I love good days. They come in all shapes and sizes. Some are lazy. Some are long. Some flyby and they’re gone before you know it.
Saturday was a good day.
We enjoyed a night in on Friday, and Saturday morning we walked to the park after a fresh pot of coffee and a quick breakfast. I had to run into work for about an hour but made it back in time to play befor a midday nap. While Sara and David slept, I went for a long run. Longer then I’ve run in a couple years. 9.75mi. It just felt so good to be out in the hot August sun, so I kept going. I came home to a well rested house, and we headed straight to the neighborhood swimming pool for a hour of water play under the fountains and bubblers. We walked home in our suits and the little guy in a diaper and towel drinking a bottle of milk.
The next stop was the Salem Glen Winery just 15 minutes south of Rochester. All the grapes are grown on site. The property rests on a hill where the observatory waits for nightfall. The wines were wonderful. Typically I think most northern wines end up being very sweet, but these were much more of the traditional variety with something for everyone. My favorite was the Marquette. It was dry, cherry flavored and peppery. Sara liked the LaCrescent and the Cygna.
David paired his milk and matchbox cars with cheese crackers. He is wise beyond his years.
He quickly moved onto the red wagon and explored the grounds.
Not in the mood to cook dinner and hankering for smooth custard, we stopped by Culvers on the way home. A satisfying dinner was topped off with a game of Choo-choo while standing in a wok. Sara and I still aren’t quite sure why David enjoyed this so much, but good things don’t always need explaning. We just rolled with it.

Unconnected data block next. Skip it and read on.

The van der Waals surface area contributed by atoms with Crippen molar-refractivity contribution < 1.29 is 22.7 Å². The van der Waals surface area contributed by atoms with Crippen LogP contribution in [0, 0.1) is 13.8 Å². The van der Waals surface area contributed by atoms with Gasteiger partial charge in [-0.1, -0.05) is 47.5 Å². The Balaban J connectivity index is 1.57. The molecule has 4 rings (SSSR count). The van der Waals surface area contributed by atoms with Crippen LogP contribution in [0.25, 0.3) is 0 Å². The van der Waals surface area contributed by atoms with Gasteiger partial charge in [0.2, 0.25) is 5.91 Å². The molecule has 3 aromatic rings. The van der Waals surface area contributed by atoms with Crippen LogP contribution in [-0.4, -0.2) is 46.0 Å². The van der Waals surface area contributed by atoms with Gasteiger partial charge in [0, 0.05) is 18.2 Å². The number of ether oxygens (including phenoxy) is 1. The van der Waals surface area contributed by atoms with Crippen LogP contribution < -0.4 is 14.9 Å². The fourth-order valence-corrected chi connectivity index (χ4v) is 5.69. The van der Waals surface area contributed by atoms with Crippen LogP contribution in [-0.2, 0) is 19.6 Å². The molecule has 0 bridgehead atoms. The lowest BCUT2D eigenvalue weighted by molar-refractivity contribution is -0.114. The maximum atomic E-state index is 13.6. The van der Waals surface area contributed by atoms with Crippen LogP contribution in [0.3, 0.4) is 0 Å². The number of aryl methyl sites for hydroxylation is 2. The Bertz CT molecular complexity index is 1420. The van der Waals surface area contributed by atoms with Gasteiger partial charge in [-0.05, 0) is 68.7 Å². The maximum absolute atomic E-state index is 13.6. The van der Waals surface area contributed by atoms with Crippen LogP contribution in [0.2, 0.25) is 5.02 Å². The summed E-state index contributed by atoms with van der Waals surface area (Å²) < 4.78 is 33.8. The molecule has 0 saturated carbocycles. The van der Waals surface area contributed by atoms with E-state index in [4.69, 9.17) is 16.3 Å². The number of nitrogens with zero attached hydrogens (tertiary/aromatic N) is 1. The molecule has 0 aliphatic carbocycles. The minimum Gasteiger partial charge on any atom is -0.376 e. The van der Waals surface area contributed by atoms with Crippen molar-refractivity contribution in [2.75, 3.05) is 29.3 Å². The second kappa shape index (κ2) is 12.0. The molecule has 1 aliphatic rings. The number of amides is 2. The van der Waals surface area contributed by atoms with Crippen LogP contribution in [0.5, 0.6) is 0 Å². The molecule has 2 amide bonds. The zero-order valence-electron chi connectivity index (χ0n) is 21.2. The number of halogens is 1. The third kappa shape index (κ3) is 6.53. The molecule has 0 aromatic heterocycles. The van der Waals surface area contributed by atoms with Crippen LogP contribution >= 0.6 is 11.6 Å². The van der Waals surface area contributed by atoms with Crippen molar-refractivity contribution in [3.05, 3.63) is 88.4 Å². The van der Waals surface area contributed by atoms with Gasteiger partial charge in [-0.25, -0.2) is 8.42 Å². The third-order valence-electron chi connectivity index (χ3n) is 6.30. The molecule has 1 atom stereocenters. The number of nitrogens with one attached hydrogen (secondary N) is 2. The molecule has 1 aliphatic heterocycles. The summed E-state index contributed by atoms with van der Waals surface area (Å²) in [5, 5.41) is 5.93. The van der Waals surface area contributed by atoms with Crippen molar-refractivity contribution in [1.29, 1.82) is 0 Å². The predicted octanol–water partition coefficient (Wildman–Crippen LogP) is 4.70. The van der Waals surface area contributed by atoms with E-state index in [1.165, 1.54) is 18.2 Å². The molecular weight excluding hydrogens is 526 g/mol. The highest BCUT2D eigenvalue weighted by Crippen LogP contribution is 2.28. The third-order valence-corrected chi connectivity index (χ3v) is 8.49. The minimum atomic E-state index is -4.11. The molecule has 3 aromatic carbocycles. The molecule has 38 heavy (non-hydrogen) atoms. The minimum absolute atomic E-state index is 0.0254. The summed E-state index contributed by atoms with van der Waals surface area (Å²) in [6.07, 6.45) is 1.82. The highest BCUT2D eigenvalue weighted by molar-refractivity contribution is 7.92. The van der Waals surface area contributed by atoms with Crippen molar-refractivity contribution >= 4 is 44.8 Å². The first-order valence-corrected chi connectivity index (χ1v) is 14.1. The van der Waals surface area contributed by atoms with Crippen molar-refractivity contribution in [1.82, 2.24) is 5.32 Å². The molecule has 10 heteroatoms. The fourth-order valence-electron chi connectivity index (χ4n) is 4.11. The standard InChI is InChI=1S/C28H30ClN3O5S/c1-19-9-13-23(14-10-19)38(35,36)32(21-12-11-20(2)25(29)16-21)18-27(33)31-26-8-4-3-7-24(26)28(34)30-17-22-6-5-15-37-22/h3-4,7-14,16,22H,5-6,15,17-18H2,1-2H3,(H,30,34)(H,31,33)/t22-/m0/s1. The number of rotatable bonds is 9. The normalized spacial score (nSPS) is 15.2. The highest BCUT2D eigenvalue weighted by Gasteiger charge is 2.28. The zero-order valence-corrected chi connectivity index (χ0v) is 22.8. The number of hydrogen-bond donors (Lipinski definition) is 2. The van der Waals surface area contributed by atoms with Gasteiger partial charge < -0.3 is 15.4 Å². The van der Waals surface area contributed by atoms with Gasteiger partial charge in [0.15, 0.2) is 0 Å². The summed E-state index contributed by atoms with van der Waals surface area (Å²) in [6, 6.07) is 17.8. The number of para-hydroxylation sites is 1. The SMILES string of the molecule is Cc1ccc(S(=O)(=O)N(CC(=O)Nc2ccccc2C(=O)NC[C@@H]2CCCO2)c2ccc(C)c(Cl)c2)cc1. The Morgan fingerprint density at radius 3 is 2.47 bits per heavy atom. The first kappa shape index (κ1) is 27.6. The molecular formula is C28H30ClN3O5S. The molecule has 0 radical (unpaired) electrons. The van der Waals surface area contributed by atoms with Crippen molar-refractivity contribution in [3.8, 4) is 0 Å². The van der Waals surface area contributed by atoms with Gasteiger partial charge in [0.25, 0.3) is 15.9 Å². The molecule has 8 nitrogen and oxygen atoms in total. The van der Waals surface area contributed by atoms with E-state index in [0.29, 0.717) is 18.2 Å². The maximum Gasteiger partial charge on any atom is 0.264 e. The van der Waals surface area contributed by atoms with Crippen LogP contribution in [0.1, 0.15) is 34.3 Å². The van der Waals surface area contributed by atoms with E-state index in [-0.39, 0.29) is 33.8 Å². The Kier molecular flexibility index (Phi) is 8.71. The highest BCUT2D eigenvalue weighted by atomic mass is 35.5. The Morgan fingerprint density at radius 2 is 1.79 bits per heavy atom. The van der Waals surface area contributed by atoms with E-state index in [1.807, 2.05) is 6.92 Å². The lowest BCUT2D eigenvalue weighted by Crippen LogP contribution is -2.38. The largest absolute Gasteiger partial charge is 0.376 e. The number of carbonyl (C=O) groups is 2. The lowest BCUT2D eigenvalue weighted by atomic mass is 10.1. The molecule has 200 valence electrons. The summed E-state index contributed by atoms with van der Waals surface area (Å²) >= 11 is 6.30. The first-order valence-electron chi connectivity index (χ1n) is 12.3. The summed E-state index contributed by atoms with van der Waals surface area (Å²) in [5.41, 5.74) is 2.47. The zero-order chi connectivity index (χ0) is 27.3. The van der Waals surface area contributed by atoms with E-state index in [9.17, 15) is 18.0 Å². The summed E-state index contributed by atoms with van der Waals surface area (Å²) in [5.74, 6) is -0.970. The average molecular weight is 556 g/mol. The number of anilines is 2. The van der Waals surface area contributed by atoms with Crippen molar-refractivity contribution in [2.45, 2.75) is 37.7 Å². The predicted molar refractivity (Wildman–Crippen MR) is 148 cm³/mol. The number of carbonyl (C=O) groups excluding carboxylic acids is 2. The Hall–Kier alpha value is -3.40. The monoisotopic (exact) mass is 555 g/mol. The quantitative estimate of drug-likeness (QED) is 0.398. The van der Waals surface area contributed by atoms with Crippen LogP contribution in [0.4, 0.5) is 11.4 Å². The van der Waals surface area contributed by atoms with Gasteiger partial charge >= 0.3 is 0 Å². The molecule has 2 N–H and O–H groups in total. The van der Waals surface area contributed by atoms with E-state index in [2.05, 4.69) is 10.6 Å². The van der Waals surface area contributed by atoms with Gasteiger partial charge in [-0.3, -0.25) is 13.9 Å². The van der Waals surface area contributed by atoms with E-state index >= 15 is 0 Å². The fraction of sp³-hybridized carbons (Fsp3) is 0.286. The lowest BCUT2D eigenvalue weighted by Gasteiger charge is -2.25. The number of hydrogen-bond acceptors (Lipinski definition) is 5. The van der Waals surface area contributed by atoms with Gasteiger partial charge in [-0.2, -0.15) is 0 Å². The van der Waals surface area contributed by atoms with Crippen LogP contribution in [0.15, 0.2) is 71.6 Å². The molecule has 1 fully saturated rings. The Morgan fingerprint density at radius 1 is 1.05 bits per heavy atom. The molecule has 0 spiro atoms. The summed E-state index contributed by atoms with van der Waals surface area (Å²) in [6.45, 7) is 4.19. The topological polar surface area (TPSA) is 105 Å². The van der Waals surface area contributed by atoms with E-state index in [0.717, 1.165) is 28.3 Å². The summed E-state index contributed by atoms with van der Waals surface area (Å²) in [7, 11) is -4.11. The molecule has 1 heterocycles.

Tempting fate with a day that was already perfect. I rushed out to the stream after putting David to bed. I haven’t used my new rod yet and I wanted to fish a section of the stream I hadn’t tried. I had a limited window before dark so expectations were low.
However, this day could do no wrong. The Walton Powell Hexagraph casts beautifully. I was tossing a mini hopper into spots I shouldn’t be able to. It felt like all I had to do was look where I wanted to cast, and I could make it happen. Still, I hadn’t seen a fish in the 30 minutes I was there and darkness was upon me.
There was a downed cottonwood that was creating some great structure, but it was the type of structure you normally pass up because it is understood you will lose every fly you cast anywhere near the tempting pools. (It brings to mind ships wrecked on the rocks after hearing the sirens call.) Today, however, a last chance at a fish seemed well worth the risk.
I ended up walking out on to the cotton wood, balancing on the beam, mid stream. I landed the fly in a stretch the size of a 10-gallon bucket and the fish hit immediately. He hid under two trees before I finally got him to the surface. My balance got me so far as to net the fish before I fell backward chest high in the cool water. On a hot August night, with a big brown trout in your net, it is hard to be upset at something like that. I laughed because Sara had just gotten me a new waterproof case for my phone. I smiled because I couldn’t think of a better way to initiate my Hexagraph.
Not all days are good, but when one comes along it pays to relish in it. It even felt good to walk back to the car soaking wet. So good I tried to give my very best Breakfast Club fist pump to the sky, fly rod in hand.